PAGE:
The day ended in the town of Margaret River. Given that the region is famed for its wine making, there are a lot of accommodation options here. We chose a place just outside of the town called Wharncliffe Mill Eco Camp. This was a mill that has been converted into basic dorm room accommodation for backpackers, plus the site features eco-lodges and tent pitches.
Day Three: Margaret River wines
The Margaret River region is famed for its world-class wineries. There are over 200 in the vicinity to choose from, plus a whole host of local producers of olive oil, chocolate, coffee and tea, cheese and beer, amongst other things. It’s safe to say that if you are driving a road trip from Perth to the Margaret River area then wine tasting may be your ultimate goal.
To avoid the hassle of getting between wineries, I joined on a locally run wine tasting day tour with McLeod Tour.
- Read: My experience of Margaret River wine and the best of Margaret River attractions.
Day Four: Margaret River to Pemberton
The morning started with a coffee from Yahava roastery’s drive through (yes, drive through coffee is a thing!) before heading out to Cowaramup to have a look around. This small town has put itself on the map by erecting many statues of cows through the streets, including one high up on a pillar that’s known colloquially as ‘rump on a stump.’ The cow statues draw a lot of passers-by to the otherwise sleepy town and there are quite a few little art and craft shops to poke around in as you wander past the cows.
We took the Caves Road route out of Margaret River, which, as the name suggests, is home to a huge network of fantastic caves. Pick up a map from any tourist information centre to pinpoint where the caves are. Plus, they are well signposted from the road. You can choose to purchase a multi-pass ticket if you want to visit more than one cave in the area, however my friend and I choose to stop at Lake Cave as it is renown to be one of the more spectacular.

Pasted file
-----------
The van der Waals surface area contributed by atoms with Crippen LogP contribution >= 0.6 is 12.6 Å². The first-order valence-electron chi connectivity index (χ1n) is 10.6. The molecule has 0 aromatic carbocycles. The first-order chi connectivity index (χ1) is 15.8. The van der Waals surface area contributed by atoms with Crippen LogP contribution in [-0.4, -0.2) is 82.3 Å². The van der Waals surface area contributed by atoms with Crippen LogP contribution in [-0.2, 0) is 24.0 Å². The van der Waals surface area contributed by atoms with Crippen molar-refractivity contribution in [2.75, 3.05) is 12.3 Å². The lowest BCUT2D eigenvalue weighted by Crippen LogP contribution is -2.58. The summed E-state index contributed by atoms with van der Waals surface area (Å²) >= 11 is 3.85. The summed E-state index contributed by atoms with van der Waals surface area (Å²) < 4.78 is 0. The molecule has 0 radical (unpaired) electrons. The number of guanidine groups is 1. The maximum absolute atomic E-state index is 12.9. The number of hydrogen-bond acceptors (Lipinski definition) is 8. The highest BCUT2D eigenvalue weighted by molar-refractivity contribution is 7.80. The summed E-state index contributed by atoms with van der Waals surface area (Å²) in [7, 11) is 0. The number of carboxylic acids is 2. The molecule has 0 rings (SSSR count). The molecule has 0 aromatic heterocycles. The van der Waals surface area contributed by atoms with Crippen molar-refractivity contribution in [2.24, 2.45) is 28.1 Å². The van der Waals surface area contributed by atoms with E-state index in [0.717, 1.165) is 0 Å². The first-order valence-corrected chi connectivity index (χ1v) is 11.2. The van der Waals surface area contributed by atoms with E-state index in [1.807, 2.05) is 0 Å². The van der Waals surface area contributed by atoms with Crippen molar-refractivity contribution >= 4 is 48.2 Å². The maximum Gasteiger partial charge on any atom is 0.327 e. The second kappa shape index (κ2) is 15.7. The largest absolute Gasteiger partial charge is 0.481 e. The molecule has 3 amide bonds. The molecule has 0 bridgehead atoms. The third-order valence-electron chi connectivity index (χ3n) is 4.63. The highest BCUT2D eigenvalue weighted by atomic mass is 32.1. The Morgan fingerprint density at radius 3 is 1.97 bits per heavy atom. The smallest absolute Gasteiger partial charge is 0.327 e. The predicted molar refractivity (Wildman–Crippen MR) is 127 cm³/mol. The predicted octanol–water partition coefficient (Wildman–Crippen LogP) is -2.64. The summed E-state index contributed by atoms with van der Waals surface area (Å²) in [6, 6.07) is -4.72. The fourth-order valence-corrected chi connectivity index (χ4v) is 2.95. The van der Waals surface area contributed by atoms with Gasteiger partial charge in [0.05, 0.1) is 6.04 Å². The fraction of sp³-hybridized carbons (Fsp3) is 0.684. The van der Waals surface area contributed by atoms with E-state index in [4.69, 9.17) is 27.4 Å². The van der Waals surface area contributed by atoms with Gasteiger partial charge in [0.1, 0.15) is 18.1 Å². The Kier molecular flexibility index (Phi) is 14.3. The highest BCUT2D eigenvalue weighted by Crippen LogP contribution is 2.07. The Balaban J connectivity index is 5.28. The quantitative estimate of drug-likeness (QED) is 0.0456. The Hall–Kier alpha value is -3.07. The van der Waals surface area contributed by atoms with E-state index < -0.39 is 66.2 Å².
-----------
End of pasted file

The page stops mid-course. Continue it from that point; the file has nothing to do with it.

Lake Cave was discovered in the 1800s by the Bussell family. A huge sink hole appeared in the ground that revealed the cave system underneath. Nowadays the cave is accessed by a lot of steps descending into the ground. Exciting going down, but allow yourself regular rest stops going up again! You join a small tour to access the cave, led by an informative guide who explains the history and points out the particularly fascinating stalactites and stalagmites. It was a beautiful experience and had I more time I would have certainly visited more caves in the area.
We followed up our cave exploration by driving to Cape Leeuwin, the most south-westerly point of WA, close to Augusta. Here there is a lighthouse you can look around and plenty of places to pull over the car and go for a stroll on some of the paths and sheltered little coves.
We turned the corner and drove eastwards along the Vasse highway to Pemberton. The scenery along this stretch of the trip could have been rural England; lush green rolling hills with sheep grazing as far as the eye could see.
Pemberton is a tiny, historic town with an old railroad bisecting the main street left over from its logging heydays. We stayed in the Pemberton YHA, a tiny cottage with a roaring log fire.
Day Five: Gloucester National Park to Denmark
The Gloucester tree in Gloucester National Park is a local landmark that is worth a visit. The tree was a fire lookout point, was used from 1947 onwards as one of a network of fire lookouts in the karri forest between 1937 and 1952. It sits at 60 metres high.
Brave adventurers can choose to climb the tree to gain the experience of what the fire warden would have gone through on a daily basis. To climb it one had to scale metal rungs gouged into the trunk, protected by a wire mesh that enclosed the ladder.
I started to climb and could almost ignore the height increasing as I focused on hauling myself up the rather big gaps in-between each rung. At the top it was a slightly unremarkable view of the tips of the smaller trees in the forest around us. It was a gloomy grey day so our overall long distance vision was obscured.
Coming back down was intensely horrendous as you had to constantly look down at your feet for the rung below. I would advise this activity is not for the faint hearted!
To calm the nerves, my friend and I followed our climb with a walk along one of the tracks through the karri forest. On the floor, we could appreciate the beauty of these giant trees a lot more with much of the forest coated in a thick, vibrant green moss.
If heights are not your thing, you can check out Big Brook damn – a place best suited for summer months and relaxing with a BBQ and water sports. There is also a pretty karri forest walk in Gloucester National Park at a stretch of the Lefroy Brook called the Cascades.
A short drive away from Pemberton is Walpole, a pretty little town built on the edge of a series of inlets. Here you will find a rustic old jetty poked out into the water. There were a series of lovely little beaches that would be perfect for whiling away a sunny afternoon.